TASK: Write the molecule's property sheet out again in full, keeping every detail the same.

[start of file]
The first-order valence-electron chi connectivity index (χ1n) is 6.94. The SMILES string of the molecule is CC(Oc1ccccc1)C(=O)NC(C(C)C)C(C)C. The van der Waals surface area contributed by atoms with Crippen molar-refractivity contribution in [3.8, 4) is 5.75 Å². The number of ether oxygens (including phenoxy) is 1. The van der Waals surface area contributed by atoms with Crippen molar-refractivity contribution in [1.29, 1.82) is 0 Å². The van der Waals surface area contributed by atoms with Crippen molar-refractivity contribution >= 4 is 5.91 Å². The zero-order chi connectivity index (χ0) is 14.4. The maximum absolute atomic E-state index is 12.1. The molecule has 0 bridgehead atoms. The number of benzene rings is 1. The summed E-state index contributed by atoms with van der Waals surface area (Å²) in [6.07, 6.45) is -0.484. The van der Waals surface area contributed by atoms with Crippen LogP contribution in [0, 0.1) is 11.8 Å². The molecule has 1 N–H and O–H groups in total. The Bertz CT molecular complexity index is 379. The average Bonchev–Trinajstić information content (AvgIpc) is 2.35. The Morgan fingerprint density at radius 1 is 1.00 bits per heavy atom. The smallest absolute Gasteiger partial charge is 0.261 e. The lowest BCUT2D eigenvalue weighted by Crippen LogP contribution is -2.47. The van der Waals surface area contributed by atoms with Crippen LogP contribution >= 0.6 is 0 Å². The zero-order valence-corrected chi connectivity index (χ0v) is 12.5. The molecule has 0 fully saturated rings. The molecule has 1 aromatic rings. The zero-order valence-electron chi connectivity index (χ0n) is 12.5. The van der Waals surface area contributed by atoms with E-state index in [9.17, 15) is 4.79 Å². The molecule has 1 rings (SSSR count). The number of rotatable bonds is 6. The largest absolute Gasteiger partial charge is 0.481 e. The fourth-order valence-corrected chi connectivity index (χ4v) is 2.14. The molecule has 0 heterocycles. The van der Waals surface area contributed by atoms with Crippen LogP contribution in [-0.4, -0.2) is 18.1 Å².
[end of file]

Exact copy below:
The first-order valence-electron chi connectivity index (χ1n) is 6.94. The SMILES string of the molecule is CC(Oc1ccccc1)C(=O)NC(C(C)C)C(C)C. The van der Waals surface area contributed by atoms with Crippen molar-refractivity contribution in [3.8, 4) is 5.75 Å². The number of ether oxygens (including phenoxy) is 1. The van der Waals surface area contributed by atoms with Crippen molar-refractivity contribution in [1.29, 1.82) is 0 Å². The van der Waals surface area contributed by atoms with Crippen molar-refractivity contribution >= 4 is 5.91 Å². The zero-order chi connectivity index (χ0) is 14.4. The maximum absolute atomic E-state index is 12.1. The molecule has 0 bridgehead atoms. The number of benzene rings is 1. The summed E-state index contributed by atoms with van der Waals surface area (Å²) in [6.07, 6.45) is -0.484. The van der Waals surface area contributed by atoms with Crippen LogP contribution in [0, 0.1) is 11.8 Å². The molecule has 1 N–H and O–H groups in total. The Bertz CT molecular complexity index is 379. The average Bonchev–Trinajstić information content (AvgIpc) is 2.35. The Morgan fingerprint density at radius 1 is 1.00 bits per heavy atom. The smallest absolute Gasteiger partial charge is 0.261 e. The lowest BCUT2D eigenvalue weighted by Crippen LogP contribution is -2.47. The van der Waals surface area contributed by atoms with Crippen LogP contribution >= 0.6 is 0 Å². The zero-order valence-corrected chi connectivity index (χ0v) is 12.5. The molecule has 0 fully saturated rings. The molecule has 1 aromatic rings. The zero-order valence-electron chi connectivity index (χ0n) is 12.5. The van der Waals surface area contributed by atoms with E-state index in [9.17, 15) is 4.79 Å². The molecule has 1 rings (SSSR count). The number of rotatable bonds is 6. The largest absolute Gasteiger partial charge is 0.481 e. The fourth-order valence-corrected chi connectivity index (χ4v) is 2.14. The molecule has 0 heterocycles. The van der Waals surface area contributed by atoms with Crippen LogP contribution in [-0.4, -0.2) is 18.1 Å².